Angled Leafwing (Anaea glycerium [Doubleday])
Wing span: 2 5/16 - 3 3/16 inches (5.9 - 8.1 cm).
Identification: Upperside orange. Tip of forewing is pointed; outer margin is irregular and indented. Hindwing is concave between vein ends. Underside resembles a dead leaf.
Life history: Flight is swift and strong. Males perch to watch for females. Young caterpillars make a perch from a leaf midvein, older ones live in the shelter of a rolled leaf.
Flight: Wet season form flies from June-September; dry season form in October. Flies in July in South Texas.
Caterpillar hosts: Croton jalapensis in the spurge family (Euphorbiaceae).
Adult food: Sap and rotting fruit.
Habitat: Disturbed subtropical forests and edges.
Range: Northern South America north through Central America to Mexico. Strays to South Texas.
Conservation: Not required for a rare tropical stray.
The Nature Conservancy Global Rank: G4 - Apparently secure globally, though it might be quite rare in parts of its range, especially at the periphery.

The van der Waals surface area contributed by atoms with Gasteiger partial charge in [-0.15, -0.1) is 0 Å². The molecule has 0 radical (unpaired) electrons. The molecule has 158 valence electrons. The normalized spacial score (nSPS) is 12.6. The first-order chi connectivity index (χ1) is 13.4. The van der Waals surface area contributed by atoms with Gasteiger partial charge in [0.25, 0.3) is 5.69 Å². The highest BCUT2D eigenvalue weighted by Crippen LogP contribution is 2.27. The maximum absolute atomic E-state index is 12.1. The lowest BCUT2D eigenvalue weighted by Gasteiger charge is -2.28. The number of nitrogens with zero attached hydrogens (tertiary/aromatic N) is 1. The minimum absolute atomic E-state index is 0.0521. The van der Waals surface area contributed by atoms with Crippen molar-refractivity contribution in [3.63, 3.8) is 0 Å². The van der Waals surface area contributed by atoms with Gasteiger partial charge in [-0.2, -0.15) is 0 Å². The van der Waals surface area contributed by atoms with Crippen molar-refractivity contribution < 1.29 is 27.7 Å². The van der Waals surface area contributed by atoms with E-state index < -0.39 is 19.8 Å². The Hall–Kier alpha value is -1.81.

Management needs: None reported.
Opler, P. A. and V. Malikul. 1992. A field guide to eastern butterflies. Peterson field guide #4. Houghton-Mifflin Co., Boston. 396 pages, 48 color plates. Scott, J. A. 1986. The butterflies of North America. Stanford University Press, Stanford, Calif. 583 pages, 64 color plates.
Author: Jane M. Struttmann
State and Regional References:
Opler, Paul A. 1999. Peterson Field Guide to Western Butterflies, revised edition. Houghton Mifflin Co., Boston, Mass. Stanford, R.E. and P.A. Opler. 1993. Atlas of Western USA Butterflies. Privately published, Denver, Colo.